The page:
With the internetization of the world and the connection of devices, machines and equipment are becoming more sophisticated and taking over more and more work from human workers, and with the development in the next twenty years, this trend will significantly accelerate. For those who fear robotization will bring job losses, suffice it to say that there are more employed people today than fifty years ago, working in less labor-intensive jobs with better pay.
We have mentioned before that the future of delivery means the use of drones for shorter deliveries, provided the use of 5G, and now in China, we see a parallel trend embraced by the world’s largest e-commerce companies such as Alibaba, Meituan, and JD.com, announcing the deployment of thousands of robots to deliver orders instead of people.
By next year, they will have about 2,000 robots, which is about four times more than now, their CEOs say, encouraged by the fact that the cost of building robots is decreasing. Alibaba announced plans to expand its fleet to 10,000 robots over the next three years. Namely, due to lower prices of lidar sensors, which help measure the distance and 3D display of images around the robot, the cost of industrial robots is falling, so the current price stands at $40,000, and by 2025 it should drop to under $30,000. The cost of making a stand-alone delivery vehicle, now less than $94,000, is also on the decline.
It should be noted that robots are usually used to deliver products that are less susceptible to shelf life, which does not apply to food delivery, but technology companies have been exploring the possibility of using drones or box-like robots on wheels for this delivery segment since 2013.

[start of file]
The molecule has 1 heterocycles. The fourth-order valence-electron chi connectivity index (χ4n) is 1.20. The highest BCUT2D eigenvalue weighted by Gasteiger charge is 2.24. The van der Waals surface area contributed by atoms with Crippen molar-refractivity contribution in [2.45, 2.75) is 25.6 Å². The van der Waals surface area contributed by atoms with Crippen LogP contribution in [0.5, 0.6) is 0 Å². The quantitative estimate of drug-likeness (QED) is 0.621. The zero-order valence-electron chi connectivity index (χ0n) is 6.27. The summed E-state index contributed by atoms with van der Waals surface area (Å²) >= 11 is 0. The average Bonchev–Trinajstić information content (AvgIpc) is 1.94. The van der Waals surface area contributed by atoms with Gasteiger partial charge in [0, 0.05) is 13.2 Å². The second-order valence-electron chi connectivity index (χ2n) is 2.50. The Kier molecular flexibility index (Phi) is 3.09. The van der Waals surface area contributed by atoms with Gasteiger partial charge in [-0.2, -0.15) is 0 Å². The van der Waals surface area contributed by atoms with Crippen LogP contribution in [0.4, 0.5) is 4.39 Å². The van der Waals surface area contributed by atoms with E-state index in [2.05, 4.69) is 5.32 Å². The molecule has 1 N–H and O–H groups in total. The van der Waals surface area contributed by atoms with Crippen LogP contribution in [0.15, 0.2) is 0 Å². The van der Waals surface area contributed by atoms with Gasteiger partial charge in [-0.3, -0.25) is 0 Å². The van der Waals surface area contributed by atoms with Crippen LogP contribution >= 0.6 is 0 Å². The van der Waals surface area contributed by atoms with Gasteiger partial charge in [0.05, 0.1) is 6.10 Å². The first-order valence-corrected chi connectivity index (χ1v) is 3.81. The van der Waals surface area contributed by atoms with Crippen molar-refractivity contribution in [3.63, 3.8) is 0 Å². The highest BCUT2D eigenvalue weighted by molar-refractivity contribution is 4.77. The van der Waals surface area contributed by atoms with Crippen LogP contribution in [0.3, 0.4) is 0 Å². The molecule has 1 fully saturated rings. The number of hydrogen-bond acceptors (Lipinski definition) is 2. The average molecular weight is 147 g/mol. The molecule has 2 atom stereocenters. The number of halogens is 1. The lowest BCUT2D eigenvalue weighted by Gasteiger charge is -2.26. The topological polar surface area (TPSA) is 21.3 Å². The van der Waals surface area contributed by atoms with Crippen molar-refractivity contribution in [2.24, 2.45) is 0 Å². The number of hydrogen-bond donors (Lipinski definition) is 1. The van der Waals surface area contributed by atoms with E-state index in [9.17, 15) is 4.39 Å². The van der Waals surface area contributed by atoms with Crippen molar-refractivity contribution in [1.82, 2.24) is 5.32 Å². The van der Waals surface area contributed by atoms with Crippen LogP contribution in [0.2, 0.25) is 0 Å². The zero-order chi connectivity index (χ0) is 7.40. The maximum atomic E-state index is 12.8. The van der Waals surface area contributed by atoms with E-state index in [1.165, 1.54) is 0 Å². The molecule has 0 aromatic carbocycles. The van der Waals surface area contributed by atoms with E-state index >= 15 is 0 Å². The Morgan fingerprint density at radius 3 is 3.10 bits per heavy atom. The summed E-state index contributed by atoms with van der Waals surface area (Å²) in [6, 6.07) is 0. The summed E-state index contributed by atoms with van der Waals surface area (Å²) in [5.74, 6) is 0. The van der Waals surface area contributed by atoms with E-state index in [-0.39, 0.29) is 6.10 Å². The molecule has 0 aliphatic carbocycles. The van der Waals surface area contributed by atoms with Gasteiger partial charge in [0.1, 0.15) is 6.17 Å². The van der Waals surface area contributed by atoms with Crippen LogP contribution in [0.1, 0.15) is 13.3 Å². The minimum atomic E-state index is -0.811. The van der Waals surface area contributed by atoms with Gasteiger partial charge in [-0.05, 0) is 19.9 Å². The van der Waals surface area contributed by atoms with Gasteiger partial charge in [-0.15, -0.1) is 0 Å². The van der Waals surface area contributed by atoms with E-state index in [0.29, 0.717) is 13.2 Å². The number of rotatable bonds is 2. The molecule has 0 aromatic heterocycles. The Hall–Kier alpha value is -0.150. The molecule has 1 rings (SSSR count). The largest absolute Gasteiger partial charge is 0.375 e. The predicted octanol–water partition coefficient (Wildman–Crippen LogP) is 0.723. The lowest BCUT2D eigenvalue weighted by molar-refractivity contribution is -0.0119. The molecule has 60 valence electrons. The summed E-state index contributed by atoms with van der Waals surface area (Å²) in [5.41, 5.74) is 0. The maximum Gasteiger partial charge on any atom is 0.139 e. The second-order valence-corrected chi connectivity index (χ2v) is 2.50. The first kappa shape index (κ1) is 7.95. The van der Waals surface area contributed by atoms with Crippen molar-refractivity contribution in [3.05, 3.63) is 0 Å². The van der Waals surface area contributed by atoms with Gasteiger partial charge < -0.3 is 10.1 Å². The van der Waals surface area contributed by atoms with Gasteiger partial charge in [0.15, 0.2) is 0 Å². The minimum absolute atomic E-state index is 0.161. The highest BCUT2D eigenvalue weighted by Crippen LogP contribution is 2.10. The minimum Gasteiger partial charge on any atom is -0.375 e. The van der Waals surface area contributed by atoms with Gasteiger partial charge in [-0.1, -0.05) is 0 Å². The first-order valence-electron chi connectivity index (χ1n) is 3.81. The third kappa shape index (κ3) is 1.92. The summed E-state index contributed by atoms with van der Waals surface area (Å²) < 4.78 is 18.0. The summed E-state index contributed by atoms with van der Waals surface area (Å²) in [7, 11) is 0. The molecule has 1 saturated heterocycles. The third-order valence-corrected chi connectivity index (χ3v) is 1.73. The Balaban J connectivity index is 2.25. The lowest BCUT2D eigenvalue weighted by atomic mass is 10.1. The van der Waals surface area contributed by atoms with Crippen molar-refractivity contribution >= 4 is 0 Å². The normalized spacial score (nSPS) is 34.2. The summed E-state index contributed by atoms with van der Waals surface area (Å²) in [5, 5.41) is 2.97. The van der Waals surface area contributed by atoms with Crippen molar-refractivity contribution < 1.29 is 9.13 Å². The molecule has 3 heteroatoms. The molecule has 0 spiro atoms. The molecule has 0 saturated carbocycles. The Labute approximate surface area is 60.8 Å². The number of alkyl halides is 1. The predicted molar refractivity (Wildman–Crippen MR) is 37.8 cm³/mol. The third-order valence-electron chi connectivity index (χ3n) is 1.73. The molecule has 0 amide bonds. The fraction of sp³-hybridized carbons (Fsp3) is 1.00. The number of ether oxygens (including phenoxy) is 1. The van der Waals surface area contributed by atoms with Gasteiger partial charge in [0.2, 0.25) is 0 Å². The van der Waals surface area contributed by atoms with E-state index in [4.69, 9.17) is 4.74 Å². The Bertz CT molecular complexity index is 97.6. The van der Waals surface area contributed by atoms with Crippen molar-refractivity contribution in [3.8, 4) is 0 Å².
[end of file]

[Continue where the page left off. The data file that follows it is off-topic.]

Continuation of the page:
On the other hand, robots are very good for reducing delivery costs from the transport center to the end destination. Researchers from the University of Michigan have found that fully or partially automated robotic vehicles could reduce shipping costs by 10 to 40 percent in cities. Alibaba’s last-mile logistics vehicle, for example, has delivered over a million orders to more than 200,000 consumers in the first nine months of the year.
Chinese scientists claim to be introducing robots not only to increase efficiency but to save people the most tedious part of the job.
Millions of delivery persons and couriers continue to deliver packages in China for a fee of less than 3 yuan ($0.47), and Chinese authorities have had to order companies to provide them with regular breaks. Actually, they still have an advantage over robots because the latter can’t climb stairs and their use is only allowed in certain areas, such as housing estates and school campuses, due to speed limits and road conditions.